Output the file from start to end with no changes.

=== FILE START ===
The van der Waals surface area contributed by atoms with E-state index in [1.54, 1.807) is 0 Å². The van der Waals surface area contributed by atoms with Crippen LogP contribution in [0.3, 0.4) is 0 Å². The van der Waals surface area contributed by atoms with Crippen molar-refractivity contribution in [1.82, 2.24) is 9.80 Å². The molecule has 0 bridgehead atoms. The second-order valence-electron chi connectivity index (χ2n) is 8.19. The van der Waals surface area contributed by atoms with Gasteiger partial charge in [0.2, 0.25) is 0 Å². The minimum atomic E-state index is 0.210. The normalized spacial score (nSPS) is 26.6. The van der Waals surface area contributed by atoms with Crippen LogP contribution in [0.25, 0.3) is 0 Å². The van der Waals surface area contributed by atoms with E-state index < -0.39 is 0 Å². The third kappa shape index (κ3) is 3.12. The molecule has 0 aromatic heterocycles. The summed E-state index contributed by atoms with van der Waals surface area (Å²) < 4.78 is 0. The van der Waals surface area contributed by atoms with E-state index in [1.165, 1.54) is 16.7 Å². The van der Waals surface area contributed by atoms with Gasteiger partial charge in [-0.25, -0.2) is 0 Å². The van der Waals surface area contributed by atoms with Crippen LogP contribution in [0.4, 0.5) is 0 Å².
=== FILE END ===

The van der Waals surface area contributed by atoms with E-state index in [1.54, 1.807) is 0 Å². The van der Waals surface area contributed by atoms with Crippen LogP contribution in [0.3, 0.4) is 0 Å². The van der Waals surface area contributed by atoms with Crippen molar-refractivity contribution in [1.82, 2.24) is 9.80 Å². The molecule has 0 bridgehead atoms. The second-order valence-electron chi connectivity index (χ2n) is 8.19. The van der Waals surface area contributed by atoms with Gasteiger partial charge in [0.2, 0.25) is 0 Å². The minimum atomic E-state index is 0.210. The normalized spacial score (nSPS) is 26.6. The van der Waals surface area contributed by atoms with Crippen LogP contribution in [0.25, 0.3) is 0 Å². The van der Waals surface area contributed by atoms with E-state index < -0.39 is 0 Å². The third kappa shape index (κ3) is 3.12. The molecule has 0 aromatic heterocycles. The summed E-state index contributed by atoms with van der Waals surface area (Å²) < 4.78 is 0. The van der Waals surface area contributed by atoms with E-state index in [1.165, 1.54) is 16.7 Å². The van der Waals surface area contributed by atoms with Gasteiger partial charge in [-0.25, -0.2) is 0 Å². The van der Waals surface area contributed by atoms with Crippen LogP contribution in [0.4, 0.5) is 0 Å².